The Epic of Oxford

In 1931, in his The Epic of America, James Adams defined the American dream. He envisioned a land where life would be better, richer, and more fulfilling for all of its new inhabitants, with equal opportunity for each so long as they proved hard-working and ambitious, natural characteristics of any true American. Regardless of social class, economic status, religion, race, or ethnicity, those fortunate enough to be called Americans should enjoy endless and unrestricted success, ample chances for personal growth which would in turn contribute to the betterment of the motherland, America herself. In America, you could you start with rags and end with riches. Everyone wants to be an American.

Nearly 40% of all current American citizens can trace their roots back to one of the 12 million immigrants who passed through Ellis Island in Upper New York Bay from 1892-1954. Today, there are approximately 81 million immigrants in the United States, including their American-born children, comprising nearly 26% of the total population. Immigrants are undoubtedly an essential component of the American economy; they have been documented as more likely to seek higher education, start their own businesses, design new technology, and lead in scientific innovation. If Adam’s American dream still holds true today, immigrants are arguably its most devout dreamers.

Despite these humbling statistics, anti-immigrant rhetoric perforates the political agenda. Immigrants are made to feel unwelcome by politicians, told to “go back home” by everyday Americans, and have increasingly reported feelings of unease and discomfort in light of the recent presidential campaigns. A nation which once invited bright, talented new additions has regressed, replacing ambition, welcoming, and hope with bigotry, prejudice, and xenophobia.

A microcosm of the United States, Emory College is comprised of 18% international students and Oxford College, 20%. Over 100 countries are represented at Emory University. Students from all over the world are drawn to Emory, much as people from all over were and are drawn to the United States. How do international students at Oxford College of Emory University feel about anti-immigration policy? In their opinion, does it reflect Adam’s vision of the American dream?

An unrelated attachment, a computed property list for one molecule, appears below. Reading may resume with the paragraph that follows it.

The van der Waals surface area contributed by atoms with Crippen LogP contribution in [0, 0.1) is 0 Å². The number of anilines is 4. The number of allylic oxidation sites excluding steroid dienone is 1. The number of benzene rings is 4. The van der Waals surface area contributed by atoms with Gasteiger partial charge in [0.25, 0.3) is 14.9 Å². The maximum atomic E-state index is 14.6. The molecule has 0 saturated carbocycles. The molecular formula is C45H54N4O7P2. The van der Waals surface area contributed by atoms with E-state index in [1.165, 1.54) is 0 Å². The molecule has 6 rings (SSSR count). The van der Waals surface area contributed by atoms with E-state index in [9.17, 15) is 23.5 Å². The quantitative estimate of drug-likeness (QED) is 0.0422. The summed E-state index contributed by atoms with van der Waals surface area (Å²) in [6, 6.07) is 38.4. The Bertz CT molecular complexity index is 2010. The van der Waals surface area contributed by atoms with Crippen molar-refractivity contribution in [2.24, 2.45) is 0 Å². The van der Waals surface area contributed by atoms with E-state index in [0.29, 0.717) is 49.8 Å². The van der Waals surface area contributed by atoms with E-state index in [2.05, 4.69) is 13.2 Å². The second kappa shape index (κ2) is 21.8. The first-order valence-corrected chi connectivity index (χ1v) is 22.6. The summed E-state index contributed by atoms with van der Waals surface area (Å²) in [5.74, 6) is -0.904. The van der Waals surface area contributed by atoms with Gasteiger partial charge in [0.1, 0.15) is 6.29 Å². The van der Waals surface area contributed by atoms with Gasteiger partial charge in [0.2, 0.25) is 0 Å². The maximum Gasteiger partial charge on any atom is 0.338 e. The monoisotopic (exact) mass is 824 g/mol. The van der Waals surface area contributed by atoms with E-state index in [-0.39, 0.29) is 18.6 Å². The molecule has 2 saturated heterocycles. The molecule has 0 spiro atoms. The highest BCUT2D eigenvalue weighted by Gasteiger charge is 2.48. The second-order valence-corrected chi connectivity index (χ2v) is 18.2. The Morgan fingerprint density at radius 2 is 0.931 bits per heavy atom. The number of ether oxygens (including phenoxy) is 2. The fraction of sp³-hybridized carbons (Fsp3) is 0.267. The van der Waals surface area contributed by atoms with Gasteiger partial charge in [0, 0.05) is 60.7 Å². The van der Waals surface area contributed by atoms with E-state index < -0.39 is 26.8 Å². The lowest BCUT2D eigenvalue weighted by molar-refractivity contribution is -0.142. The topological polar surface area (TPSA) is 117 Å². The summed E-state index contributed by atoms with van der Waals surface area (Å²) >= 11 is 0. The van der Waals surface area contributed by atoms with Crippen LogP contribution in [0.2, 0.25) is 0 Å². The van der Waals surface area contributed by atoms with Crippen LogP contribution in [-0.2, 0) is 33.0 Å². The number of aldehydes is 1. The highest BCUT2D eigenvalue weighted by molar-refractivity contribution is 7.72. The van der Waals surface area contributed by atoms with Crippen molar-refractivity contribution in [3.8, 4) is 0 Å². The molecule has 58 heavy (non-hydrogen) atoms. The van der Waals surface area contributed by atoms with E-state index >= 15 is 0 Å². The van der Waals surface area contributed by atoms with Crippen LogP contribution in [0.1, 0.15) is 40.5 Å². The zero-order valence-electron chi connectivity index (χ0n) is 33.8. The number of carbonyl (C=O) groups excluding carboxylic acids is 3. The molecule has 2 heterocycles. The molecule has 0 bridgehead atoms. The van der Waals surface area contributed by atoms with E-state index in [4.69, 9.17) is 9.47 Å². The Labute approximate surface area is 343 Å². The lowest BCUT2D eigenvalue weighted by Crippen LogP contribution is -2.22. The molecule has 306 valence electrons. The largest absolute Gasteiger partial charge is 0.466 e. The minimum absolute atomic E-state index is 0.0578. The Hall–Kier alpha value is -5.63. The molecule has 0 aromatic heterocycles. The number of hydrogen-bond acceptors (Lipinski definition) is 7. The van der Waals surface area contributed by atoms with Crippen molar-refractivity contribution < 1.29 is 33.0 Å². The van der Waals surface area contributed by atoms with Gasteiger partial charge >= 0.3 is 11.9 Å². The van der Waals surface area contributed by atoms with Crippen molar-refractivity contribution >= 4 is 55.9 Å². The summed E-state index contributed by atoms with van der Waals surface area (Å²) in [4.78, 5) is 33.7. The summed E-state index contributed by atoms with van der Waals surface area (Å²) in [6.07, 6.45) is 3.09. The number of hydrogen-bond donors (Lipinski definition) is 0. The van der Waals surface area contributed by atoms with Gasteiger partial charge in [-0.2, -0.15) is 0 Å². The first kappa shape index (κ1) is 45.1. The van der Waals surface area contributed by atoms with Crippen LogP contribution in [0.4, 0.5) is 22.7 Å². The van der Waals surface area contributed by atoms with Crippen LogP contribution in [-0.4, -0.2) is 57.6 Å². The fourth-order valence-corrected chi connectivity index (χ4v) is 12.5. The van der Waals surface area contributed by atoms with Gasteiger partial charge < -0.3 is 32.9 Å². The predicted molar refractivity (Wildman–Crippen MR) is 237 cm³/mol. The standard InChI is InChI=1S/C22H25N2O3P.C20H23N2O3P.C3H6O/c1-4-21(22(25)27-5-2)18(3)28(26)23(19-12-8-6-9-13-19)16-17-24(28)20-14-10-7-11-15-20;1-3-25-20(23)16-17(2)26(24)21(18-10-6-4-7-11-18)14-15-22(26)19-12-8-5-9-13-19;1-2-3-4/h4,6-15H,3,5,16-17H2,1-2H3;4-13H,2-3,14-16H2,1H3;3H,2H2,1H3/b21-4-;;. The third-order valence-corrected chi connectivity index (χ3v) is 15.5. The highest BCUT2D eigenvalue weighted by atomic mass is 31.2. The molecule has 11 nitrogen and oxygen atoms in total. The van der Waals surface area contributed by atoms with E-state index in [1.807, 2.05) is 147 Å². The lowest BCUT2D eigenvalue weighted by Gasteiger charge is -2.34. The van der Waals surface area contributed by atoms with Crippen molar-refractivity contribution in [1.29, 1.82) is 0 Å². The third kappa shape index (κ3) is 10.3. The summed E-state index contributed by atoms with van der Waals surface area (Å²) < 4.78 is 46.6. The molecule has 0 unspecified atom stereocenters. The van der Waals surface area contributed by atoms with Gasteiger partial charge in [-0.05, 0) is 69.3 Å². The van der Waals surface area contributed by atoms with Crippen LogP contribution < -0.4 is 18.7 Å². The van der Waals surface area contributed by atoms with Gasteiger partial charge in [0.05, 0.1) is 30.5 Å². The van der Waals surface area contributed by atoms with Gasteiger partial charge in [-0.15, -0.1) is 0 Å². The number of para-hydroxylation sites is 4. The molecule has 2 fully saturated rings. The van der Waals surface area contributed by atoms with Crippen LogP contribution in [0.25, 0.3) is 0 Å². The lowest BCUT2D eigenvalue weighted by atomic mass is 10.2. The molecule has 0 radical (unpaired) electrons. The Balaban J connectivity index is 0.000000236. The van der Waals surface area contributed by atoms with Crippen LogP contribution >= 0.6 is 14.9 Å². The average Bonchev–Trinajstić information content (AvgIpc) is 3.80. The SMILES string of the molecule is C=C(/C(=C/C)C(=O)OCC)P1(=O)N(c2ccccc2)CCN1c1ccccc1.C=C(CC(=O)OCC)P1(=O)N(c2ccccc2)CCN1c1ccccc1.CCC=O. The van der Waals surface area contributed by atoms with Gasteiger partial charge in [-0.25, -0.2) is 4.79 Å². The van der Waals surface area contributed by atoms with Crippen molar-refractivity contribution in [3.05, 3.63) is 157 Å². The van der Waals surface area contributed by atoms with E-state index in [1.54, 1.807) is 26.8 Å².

Oxford students had this to say: “As a country that prides itself on its appeal to immigrants, I feel like not wanting immigrants in their country is sort of self-contradictory. I understand some of the concerns they [those against immigration] may have, but I also think they are searching for people to blame for domestic problems. Most of the problems they have, from what I’ve seen, isn’t even from immigrants. I think the United States needs to look inwards before blaming outwards. I think a lot of people believe in the American dream, even people where I’m from. I don’t think the American dream is gone, I think there’s some kinks in it. I’m confident that this generation is going to help fix the kinks”. -anonymous, sophomore

“It just kind of hurts. Back home, we have such a glorified view of America. Now that I’m here...I don’t know, I guess you could say I was a bit disappointed. I guess you can still work hard and get what you want, but nobody is rooting for you except yourself. I feel like the concept of the American dream suggests that everyone wants you to succeed, they all want us to migrate here and do the best we can and make something of ourselves, right? Sometimes I feel like I’m fighting against all odds just to get by. Anti-immigration policy is the exact opposite of the American dream. It’s not a dead dream, but anti-immigrant policy is pretty much killing it.” -anonymous, freshman

“I learned pretty quickly that not everyone is as nice as they are here at Oxford. I heard about those local Covington mobs protesting building the mosque. Coming from a predominantly Muslim country, that scares me. What if they get the wrong idea? They don’t know me, but they think they do because they have a false idea about me based on fear and propaganda. I don’t know about the American dream, all I know is that racism is still alive, and it’s f------ scary” -anonymous, sophomore